Background: COVID-19 and tuberculosis (TB) are infectious diseases that predominantly affect the respiratory system with common symptoms, such as cough, fever, and shortness of breath, making them dual burdens.
Methods: This review will discuss the characteristics of the coexistence of TB and new infectious illnesses to provide a framework for addressing the current epidemic. Currently, there are no clear and significant data on COVID-19 infection in TB patients, they may not respond appropriately to drug therapy and may have worse treatment outcomes, especially if their TB treatment is interrupted. Due to emergence, measurements should be taken to minimize TB and COVID-19 transmission in communal settings and health care institutions were created. For both TB and COVID-19, accurate diagnostic testing and well-designed, and established therapeutic strategies are required for effective treatment.
Results: Several health care organizations and networks have specimen transit methods that can be utilized to diagnose and monitor the etiology and progression of COVID 19 and perform contact tracing in developed and underdeveloped nations. Furthermore, patients and health care programs could benefit from increased use of digital health technology, which could improve communication, counseling, treatment, and information management, along with other capabilities to improve health care.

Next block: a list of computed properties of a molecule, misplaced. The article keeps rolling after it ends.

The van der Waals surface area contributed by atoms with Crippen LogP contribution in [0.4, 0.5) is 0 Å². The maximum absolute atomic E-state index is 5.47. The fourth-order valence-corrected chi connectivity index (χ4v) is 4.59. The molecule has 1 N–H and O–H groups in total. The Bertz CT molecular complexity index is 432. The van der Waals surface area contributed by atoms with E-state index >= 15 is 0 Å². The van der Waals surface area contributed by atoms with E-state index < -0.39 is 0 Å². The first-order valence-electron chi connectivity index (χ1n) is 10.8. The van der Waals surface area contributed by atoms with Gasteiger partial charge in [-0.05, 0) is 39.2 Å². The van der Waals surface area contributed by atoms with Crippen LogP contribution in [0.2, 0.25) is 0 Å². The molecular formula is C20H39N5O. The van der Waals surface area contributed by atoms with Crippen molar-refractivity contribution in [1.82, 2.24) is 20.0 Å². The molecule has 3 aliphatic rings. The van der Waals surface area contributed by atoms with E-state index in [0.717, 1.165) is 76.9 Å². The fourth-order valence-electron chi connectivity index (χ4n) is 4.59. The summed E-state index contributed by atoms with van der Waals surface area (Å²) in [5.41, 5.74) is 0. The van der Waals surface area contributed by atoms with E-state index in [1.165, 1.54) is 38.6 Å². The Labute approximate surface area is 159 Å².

Conclusion: Patients with COVID-19 pulmonary/respiratory problems may seek treatment from respiratory physicians, pulmonologists, TB experts, and even primary health care workers. To have prophylactic and therapeutic strategies against COVID-19, TB patients should take the appropriate health care measures recommended by health care professionals/government officials and maintain their TB therapy as indicated.
Keywords: COVID-19; TB; WHO; etiology; prophylactic; pulmonology.
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